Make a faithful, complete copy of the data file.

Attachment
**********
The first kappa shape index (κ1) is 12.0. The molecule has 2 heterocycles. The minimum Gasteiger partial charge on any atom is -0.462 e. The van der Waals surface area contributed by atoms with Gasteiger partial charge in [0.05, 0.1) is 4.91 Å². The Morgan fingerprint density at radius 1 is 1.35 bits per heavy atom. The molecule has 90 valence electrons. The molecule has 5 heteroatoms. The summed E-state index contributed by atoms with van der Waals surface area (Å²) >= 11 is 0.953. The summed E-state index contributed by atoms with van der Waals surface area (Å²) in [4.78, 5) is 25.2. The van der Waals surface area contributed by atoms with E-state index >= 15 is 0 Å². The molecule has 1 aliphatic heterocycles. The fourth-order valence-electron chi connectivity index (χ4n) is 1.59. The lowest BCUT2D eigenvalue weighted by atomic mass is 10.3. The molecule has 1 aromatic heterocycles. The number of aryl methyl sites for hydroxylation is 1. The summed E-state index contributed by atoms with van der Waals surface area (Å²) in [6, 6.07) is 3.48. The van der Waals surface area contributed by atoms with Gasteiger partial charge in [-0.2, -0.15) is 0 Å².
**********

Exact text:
The first kappa shape index (κ1) is 12.0. The molecule has 2 heterocycles. The minimum Gasteiger partial charge on any atom is -0.462 e. The van der Waals surface area contributed by atoms with Gasteiger partial charge in [0.05, 0.1) is 4.91 Å². The Morgan fingerprint density at radius 1 is 1.35 bits per heavy atom. The molecule has 90 valence electrons. The molecule has 5 heteroatoms. The summed E-state index contributed by atoms with van der Waals surface area (Å²) >= 11 is 0.953. The summed E-state index contributed by atoms with van der Waals surface area (Å²) in [4.78, 5) is 25.2. The van der Waals surface area contributed by atoms with E-state index >= 15 is 0 Å². The molecule has 1 aliphatic heterocycles. The fourth-order valence-electron chi connectivity index (χ4n) is 1.59. The lowest BCUT2D eigenvalue weighted by atomic mass is 10.3. The molecule has 1 aromatic heterocycles. The number of aryl methyl sites for hydroxylation is 1. The summed E-state index contributed by atoms with van der Waals surface area (Å²) in [6, 6.07) is 3.48. The van der Waals surface area contributed by atoms with Gasteiger partial charge in [-0.2, -0.15) is 0 Å².